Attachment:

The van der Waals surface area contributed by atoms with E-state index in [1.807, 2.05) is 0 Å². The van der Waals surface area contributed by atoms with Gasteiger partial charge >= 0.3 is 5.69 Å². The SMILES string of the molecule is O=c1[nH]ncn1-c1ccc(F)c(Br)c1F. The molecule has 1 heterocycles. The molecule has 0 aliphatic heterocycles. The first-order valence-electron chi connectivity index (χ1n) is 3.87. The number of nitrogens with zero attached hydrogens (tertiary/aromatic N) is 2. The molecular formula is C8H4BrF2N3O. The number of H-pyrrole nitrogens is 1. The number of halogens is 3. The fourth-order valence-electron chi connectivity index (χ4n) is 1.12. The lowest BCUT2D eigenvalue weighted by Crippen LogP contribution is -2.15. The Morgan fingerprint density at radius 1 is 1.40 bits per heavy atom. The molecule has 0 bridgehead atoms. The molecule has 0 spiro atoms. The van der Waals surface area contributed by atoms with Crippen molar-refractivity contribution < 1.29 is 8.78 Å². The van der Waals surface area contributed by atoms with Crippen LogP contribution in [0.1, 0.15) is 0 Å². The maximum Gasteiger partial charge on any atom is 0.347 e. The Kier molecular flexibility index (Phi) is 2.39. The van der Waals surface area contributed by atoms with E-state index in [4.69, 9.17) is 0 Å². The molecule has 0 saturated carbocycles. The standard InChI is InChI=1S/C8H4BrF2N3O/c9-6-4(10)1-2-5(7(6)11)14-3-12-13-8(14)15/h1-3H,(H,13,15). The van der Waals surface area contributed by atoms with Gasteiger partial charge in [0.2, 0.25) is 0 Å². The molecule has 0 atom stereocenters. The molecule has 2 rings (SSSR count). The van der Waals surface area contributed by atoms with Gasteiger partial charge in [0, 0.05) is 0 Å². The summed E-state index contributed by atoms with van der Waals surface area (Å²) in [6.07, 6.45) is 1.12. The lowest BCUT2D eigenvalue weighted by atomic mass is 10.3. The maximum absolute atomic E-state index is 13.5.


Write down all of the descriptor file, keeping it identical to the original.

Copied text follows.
The van der Waals surface area contributed by atoms with E-state index in [1.807, 2.05) is 0 Å². The van der Waals surface area contributed by atoms with Gasteiger partial charge >= 0.3 is 5.69 Å². The SMILES string of the molecule is O=c1[nH]ncn1-c1ccc(F)c(Br)c1F. The molecule has 1 heterocycles. The molecule has 0 aliphatic heterocycles. The first-order valence-electron chi connectivity index (χ1n) is 3.87. The number of nitrogens with zero attached hydrogens (tertiary/aromatic N) is 2. The molecular formula is C8H4BrF2N3O. The number of H-pyrrole nitrogens is 1. The number of halogens is 3. The fourth-order valence-electron chi connectivity index (χ4n) is 1.12. The lowest BCUT2D eigenvalue weighted by Crippen LogP contribution is -2.15. The Morgan fingerprint density at radius 1 is 1.40 bits per heavy atom. The molecule has 0 bridgehead atoms. The molecule has 0 spiro atoms. The van der Waals surface area contributed by atoms with Crippen molar-refractivity contribution < 1.29 is 8.78 Å². The van der Waals surface area contributed by atoms with Crippen LogP contribution in [0.1, 0.15) is 0 Å². The maximum Gasteiger partial charge on any atom is 0.347 e. The Kier molecular flexibility index (Phi) is 2.39. The van der Waals surface area contributed by atoms with E-state index in [4.69, 9.17) is 0 Å². The molecule has 0 saturated carbocycles. The standard InChI is InChI=1S/C8H4BrF2N3O/c9-6-4(10)1-2-5(7(6)11)14-3-12-13-8(14)15/h1-3H,(H,13,15). The van der Waals surface area contributed by atoms with Gasteiger partial charge in [0.2, 0.25) is 0 Å². The molecule has 0 atom stereocenters. The molecule has 2 rings (SSSR count). The van der Waals surface area contributed by atoms with Gasteiger partial charge in [0, 0.05) is 0 Å². The summed E-state index contributed by atoms with van der Waals surface area (Å²) in [6.07, 6.45) is 1.12. The lowest BCUT2D eigenvalue weighted by atomic mass is 10.3. The maximum absolute atomic E-state index is 13.5.